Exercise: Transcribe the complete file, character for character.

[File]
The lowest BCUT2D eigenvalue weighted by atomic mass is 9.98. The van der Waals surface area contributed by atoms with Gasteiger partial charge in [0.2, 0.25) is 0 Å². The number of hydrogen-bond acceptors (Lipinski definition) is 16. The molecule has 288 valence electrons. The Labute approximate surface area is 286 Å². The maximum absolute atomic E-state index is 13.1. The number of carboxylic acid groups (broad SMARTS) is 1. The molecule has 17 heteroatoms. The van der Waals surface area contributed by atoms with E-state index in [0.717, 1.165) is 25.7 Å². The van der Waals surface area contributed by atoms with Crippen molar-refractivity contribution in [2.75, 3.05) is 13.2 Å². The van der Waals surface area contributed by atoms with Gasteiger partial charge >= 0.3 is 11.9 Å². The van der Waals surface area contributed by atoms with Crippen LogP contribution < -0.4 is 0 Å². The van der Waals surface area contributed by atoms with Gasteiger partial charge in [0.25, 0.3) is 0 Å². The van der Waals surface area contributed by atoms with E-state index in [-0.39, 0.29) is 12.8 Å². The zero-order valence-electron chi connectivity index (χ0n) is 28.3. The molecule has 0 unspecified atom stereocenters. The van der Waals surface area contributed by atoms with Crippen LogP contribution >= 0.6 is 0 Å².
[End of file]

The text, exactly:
The lowest BCUT2D eigenvalue weighted by atomic mass is 9.98. The van der Waals surface area contributed by atoms with Gasteiger partial charge in [0.2, 0.25) is 0 Å². The number of hydrogen-bond acceptors (Lipinski definition) is 16. The molecule has 288 valence electrons. The Labute approximate surface area is 286 Å². The maximum absolute atomic E-state index is 13.1. The number of carboxylic acid groups (broad SMARTS) is 1. The molecule has 17 heteroatoms. The van der Waals surface area contributed by atoms with E-state index in [0.717, 1.165) is 25.7 Å². The van der Waals surface area contributed by atoms with Crippen molar-refractivity contribution in [2.75, 3.05) is 13.2 Å². The van der Waals surface area contributed by atoms with Gasteiger partial charge >= 0.3 is 11.9 Å². The van der Waals surface area contributed by atoms with Crippen LogP contribution < -0.4 is 0 Å². The van der Waals surface area contributed by atoms with Gasteiger partial charge in [0.25, 0.3) is 0 Å². The van der Waals surface area contributed by atoms with E-state index in [-0.39, 0.29) is 12.8 Å². The zero-order valence-electron chi connectivity index (χ0n) is 28.3. The molecule has 0 unspecified atom stereocenters. The van der Waals surface area contributed by atoms with Crippen LogP contribution >= 0.6 is 0 Å².